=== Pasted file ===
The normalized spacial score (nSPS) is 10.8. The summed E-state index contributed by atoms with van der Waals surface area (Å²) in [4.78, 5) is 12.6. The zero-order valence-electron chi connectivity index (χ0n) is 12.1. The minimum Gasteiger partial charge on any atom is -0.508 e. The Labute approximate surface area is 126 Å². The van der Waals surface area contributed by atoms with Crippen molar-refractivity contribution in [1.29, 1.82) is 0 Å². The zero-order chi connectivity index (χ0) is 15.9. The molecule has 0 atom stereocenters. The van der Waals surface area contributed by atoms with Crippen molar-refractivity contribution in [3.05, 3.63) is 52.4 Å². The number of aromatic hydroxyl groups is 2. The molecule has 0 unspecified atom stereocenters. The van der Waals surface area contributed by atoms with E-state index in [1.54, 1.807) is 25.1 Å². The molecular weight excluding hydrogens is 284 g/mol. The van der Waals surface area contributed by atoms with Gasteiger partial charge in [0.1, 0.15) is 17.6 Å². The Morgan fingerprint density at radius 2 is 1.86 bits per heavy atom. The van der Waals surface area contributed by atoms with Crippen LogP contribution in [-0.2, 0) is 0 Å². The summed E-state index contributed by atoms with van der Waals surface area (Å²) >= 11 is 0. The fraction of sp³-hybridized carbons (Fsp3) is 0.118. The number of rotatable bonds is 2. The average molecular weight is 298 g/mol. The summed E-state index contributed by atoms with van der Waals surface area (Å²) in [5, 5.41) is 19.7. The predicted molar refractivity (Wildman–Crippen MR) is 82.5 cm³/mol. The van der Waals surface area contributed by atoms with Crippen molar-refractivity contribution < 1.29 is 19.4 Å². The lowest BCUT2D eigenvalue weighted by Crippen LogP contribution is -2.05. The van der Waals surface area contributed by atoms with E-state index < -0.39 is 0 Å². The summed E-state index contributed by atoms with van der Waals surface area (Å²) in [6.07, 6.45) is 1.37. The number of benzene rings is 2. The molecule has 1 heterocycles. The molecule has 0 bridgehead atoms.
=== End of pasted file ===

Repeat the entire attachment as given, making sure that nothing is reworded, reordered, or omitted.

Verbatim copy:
The normalized spacial score (nSPS) is 10.8. The summed E-state index contributed by atoms with van der Waals surface area (Å²) in [4.78, 5) is 12.6. The zero-order valence-electron chi connectivity index (χ0n) is 12.1. The minimum Gasteiger partial charge on any atom is -0.508 e. The Labute approximate surface area is 126 Å². The van der Waals surface area contributed by atoms with Crippen molar-refractivity contribution in [1.29, 1.82) is 0 Å². The zero-order chi connectivity index (χ0) is 15.9. The molecule has 0 atom stereocenters. The van der Waals surface area contributed by atoms with Crippen molar-refractivity contribution in [3.05, 3.63) is 52.4 Å². The number of aromatic hydroxyl groups is 2. The molecule has 0 unspecified atom stereocenters. The van der Waals surface area contributed by atoms with E-state index in [1.54, 1.807) is 25.1 Å². The molecular weight excluding hydrogens is 284 g/mol. The van der Waals surface area contributed by atoms with Gasteiger partial charge in [0.1, 0.15) is 17.6 Å². The Morgan fingerprint density at radius 2 is 1.86 bits per heavy atom. The van der Waals surface area contributed by atoms with Crippen LogP contribution in [-0.2, 0) is 0 Å². The summed E-state index contributed by atoms with van der Waals surface area (Å²) >= 11 is 0. The fraction of sp³-hybridized carbons (Fsp3) is 0.118. The number of rotatable bonds is 2. The average molecular weight is 298 g/mol. The summed E-state index contributed by atoms with van der Waals surface area (Å²) in [5, 5.41) is 19.7. The predicted molar refractivity (Wildman–Crippen MR) is 82.5 cm³/mol. The van der Waals surface area contributed by atoms with Crippen molar-refractivity contribution < 1.29 is 19.4 Å². The lowest BCUT2D eigenvalue weighted by Crippen LogP contribution is -2.05. The van der Waals surface area contributed by atoms with E-state index < -0.39 is 0 Å². The summed E-state index contributed by atoms with van der Waals surface area (Å²) in [6.07, 6.45) is 1.37. The number of benzene rings is 2. The molecule has 1 heterocycles. The molecule has 0 bridgehead atoms.